Vaccinations, Worth A Shot!
Mandated Vaccinations are a huge argument right now because
of health and disease issues.
There are people on both sides of this argument. Some people are against
vaccinating their children because they feel they are being forced to have
their child get vaccinated. While some people feel the need that vaccinations
are important to protect themselves from any illness or diseases. Vaccinations
should be mandatory for all schools and health care purposes.
For one, people who are vaccinated can protect the other
people who cannot be vaccinated for certain reasons or problems. “Annual influenza vaccination for healthcare workers has
the potential to benefit healthcare professionals, their patients, and their
families by reducing the transmission of influenza” (Anikeeva, 2009). It is a
great idea to be vaccinated because it reduces the chance of getting a disease
and gives the body medicine to prevent getting a disease. It is a great way to
keep the body protected, physical or intimate contact spreads the most
diseases. Most diseases can be easily spread but prevented by a vaccination.
Secondly, influenza vaccinations of healthcare workers are
equally important because it reduces employees from having an illness and being
absent from work. “In October 2009, public health
authorities ranked health care personnel as one of the highest priority groups
to receive the vaccine” (Hellyer, 2011). Influenza vaccinations are very
effective and can prevent many illnesses, deaths, and losses in productivity. Also,
vaccinating employees and in turn reducing absenteeism can save employers money
in an influenza vaccination program. “Influenza
vaccination programs for healthcare workers are cost effective in both direct
and indirect costs of staff absenteeism” (Anikeeva, 2009). Annual influenza
vaccines for healthcare workers also help their patients and families by
reducing the transmission of influenza.
The vaccine amongst healthcare workers helps patients by decreasing the
chance of them being infected. Vaccinating
healthcare workers can help reduce mortality. Influenza is an important cause of mortality
and morbidity. Mortality deals with the
fact of death, but morbidity deals with the condition of being diseased. Most
importantly, there are only very few risks associated with the vaccine. The most frequent side effects reported as
mild pain or swelling in the injection site.
Moreover, healthcare association influenza occurs in both
acute and long term health care facilities. This affects both patients and staff and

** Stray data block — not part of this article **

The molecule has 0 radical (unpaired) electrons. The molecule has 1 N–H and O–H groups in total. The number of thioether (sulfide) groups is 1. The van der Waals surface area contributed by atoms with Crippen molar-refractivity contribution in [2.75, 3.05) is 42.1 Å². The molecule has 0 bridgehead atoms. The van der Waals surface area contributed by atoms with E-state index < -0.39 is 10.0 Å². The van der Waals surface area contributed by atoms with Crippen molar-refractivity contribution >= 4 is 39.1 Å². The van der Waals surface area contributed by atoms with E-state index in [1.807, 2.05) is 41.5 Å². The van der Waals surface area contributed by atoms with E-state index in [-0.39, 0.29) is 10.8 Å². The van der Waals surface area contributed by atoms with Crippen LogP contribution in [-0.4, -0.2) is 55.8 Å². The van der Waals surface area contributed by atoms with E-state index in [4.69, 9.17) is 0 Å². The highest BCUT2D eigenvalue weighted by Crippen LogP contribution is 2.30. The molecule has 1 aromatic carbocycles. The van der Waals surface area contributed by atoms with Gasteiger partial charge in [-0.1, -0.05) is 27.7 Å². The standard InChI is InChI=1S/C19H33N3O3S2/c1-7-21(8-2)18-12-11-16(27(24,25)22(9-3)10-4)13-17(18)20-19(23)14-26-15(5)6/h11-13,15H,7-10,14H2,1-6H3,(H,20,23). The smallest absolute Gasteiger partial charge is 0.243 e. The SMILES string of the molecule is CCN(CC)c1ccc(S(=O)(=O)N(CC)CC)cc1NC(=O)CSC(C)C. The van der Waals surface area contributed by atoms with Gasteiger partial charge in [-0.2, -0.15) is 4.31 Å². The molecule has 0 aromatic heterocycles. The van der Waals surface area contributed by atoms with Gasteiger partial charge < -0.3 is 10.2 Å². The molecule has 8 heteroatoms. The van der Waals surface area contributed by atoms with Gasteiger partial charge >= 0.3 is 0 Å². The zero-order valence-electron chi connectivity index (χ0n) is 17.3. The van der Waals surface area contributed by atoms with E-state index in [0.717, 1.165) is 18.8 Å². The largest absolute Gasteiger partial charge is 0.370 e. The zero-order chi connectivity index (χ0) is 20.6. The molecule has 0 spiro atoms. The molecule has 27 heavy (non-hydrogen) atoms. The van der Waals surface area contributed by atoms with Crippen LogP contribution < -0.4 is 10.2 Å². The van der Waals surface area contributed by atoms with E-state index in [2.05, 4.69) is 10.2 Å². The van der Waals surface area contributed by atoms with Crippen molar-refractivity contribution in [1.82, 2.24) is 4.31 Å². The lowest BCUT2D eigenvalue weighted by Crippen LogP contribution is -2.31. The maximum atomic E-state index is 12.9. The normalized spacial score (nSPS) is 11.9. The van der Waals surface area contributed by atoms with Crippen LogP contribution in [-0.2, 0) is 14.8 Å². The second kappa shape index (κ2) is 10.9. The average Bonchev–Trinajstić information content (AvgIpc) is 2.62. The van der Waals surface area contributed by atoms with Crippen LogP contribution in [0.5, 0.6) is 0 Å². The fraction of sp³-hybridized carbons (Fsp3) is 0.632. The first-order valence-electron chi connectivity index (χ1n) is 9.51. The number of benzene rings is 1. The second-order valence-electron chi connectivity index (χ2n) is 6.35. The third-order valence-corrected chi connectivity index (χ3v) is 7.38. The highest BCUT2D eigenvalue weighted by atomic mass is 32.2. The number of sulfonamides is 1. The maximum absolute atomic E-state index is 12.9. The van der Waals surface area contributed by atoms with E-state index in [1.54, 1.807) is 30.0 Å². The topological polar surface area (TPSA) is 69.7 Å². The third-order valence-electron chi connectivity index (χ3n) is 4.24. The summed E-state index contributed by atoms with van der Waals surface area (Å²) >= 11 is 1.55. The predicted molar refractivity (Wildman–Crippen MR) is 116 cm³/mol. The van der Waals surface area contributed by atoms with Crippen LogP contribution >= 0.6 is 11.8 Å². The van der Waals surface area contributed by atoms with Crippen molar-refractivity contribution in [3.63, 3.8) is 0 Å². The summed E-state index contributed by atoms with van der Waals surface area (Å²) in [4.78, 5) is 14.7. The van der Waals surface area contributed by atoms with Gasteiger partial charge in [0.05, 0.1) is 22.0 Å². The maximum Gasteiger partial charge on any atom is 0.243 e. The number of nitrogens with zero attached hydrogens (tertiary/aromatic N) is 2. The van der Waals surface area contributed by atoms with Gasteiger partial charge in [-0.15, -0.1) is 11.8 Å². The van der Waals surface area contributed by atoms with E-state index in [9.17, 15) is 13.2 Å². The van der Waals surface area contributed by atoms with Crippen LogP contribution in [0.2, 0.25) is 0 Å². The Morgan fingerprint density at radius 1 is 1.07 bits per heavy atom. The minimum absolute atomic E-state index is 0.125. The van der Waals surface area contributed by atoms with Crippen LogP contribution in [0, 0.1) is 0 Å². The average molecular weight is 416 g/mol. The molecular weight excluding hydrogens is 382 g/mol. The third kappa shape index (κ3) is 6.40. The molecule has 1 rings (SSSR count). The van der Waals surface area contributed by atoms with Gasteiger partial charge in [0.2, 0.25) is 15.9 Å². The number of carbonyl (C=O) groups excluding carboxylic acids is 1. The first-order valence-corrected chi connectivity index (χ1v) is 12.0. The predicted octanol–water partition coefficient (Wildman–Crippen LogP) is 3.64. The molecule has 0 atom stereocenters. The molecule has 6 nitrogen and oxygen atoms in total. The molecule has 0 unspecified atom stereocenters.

affects the delivery of care and is especially
important in wards and institutions caring for young children or elderly
people. It was also shown that is cost
effective to have health care workers vaccinated. This was shown by an economic
evaluation. Public health authorities have strongly recommended that health
care workers in the health care environment receive influenza vaccines. This
protects both patients and workers in healthcare settings. Despite the health authority’s
recommendations for vaccines, the rates for immunizations world-wide are disappointingly
low. These rates show that health care
workers are at an increased risk for health associated influenza. This poses a serious health threat during
influenza outbreaks. The rates of immunization can be increased by offering
free immunizations, and providing on site vaccines for staff. The Infectious Disease Society of America
suggests that voluntary immunizations are not effective and therefore mandatory
programs are needed. Some countries
already have mandatory programs in effect. Currently at least four US states
have mandatory programs in effect for nursing homes and hospitals. There are certain exemptions such as medical
and religious reasons.
Another important issue is childhood immunizations; these
are required at most state schools. Children’s vaccines like the other
immunizations provide benefits for both the individual and the rest of the
population. Immunizations can save children’s lives. There are many advantages
in medical science which means children can be protected against diseases. The
whooping cough is one of the vaccines for children; this causes violent
coughing or a whoop in inhaling which leads to symptoms of vomiting and
difficulty breathing. To date this year, more than 19,000 cases of whooping
cough have been reported to the CDC, Center for Disease Control and Prevention,
this is twice the amount as the year before. Diseases that killed or injured
thousands of people are being eliminated completely due to safe and effective
vaccines. Currently all 50 states
have some type of mandated vaccines for school aged children. In most states parents can only opt out due
to medical or religious reasons. The
government continues to expand the list of mandatory vaccines required such as
Hepatitis B which rarely affects children.
In addition, the law in most states requires that parents
vaccinate their children before entering kindergarten no matter what the
situation was. However, a student may get out of
a vaccination for religious beliefs. Vaccinations are required for all students
unless it is for a medical reason. A medical reason for example, would be considered
someone with cancer. Not every vaccination is going to be a hundred percent,